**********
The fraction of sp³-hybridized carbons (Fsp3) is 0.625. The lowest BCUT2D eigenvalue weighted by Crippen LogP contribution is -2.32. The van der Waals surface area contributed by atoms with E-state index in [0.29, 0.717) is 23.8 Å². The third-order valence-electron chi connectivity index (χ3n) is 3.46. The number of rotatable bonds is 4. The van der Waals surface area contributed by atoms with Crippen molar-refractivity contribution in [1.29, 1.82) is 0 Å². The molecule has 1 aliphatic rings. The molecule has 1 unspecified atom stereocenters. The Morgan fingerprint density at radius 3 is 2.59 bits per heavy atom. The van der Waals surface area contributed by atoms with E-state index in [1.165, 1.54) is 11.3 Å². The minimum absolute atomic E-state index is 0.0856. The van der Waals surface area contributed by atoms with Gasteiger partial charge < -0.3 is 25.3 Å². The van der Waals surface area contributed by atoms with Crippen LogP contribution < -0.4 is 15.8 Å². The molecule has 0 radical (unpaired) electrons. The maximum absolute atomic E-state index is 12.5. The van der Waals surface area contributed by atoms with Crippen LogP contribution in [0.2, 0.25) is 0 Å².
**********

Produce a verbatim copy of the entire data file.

The fraction of sp³-hybridized carbons (Fsp3) is 0.625. The lowest BCUT2D eigenvalue weighted by Crippen LogP contribution is -2.32. The van der Waals surface area contributed by atoms with E-state index in [0.29, 0.717) is 23.8 Å². The third-order valence-electron chi connectivity index (χ3n) is 3.46. The number of rotatable bonds is 4. The van der Waals surface area contributed by atoms with Crippen molar-refractivity contribution in [1.29, 1.82) is 0 Å². The molecule has 1 aliphatic rings. The molecule has 1 unspecified atom stereocenters. The Morgan fingerprint density at radius 3 is 2.59 bits per heavy atom. The van der Waals surface area contributed by atoms with E-state index in [1.165, 1.54) is 11.3 Å². The minimum absolute atomic E-state index is 0.0856. The van der Waals surface area contributed by atoms with Gasteiger partial charge < -0.3 is 25.3 Å². The van der Waals surface area contributed by atoms with Crippen LogP contribution < -0.4 is 15.8 Å². The molecule has 0 radical (unpaired) electrons. The maximum absolute atomic E-state index is 12.5. The van der Waals surface area contributed by atoms with Crippen LogP contribution in [0.2, 0.25) is 0 Å².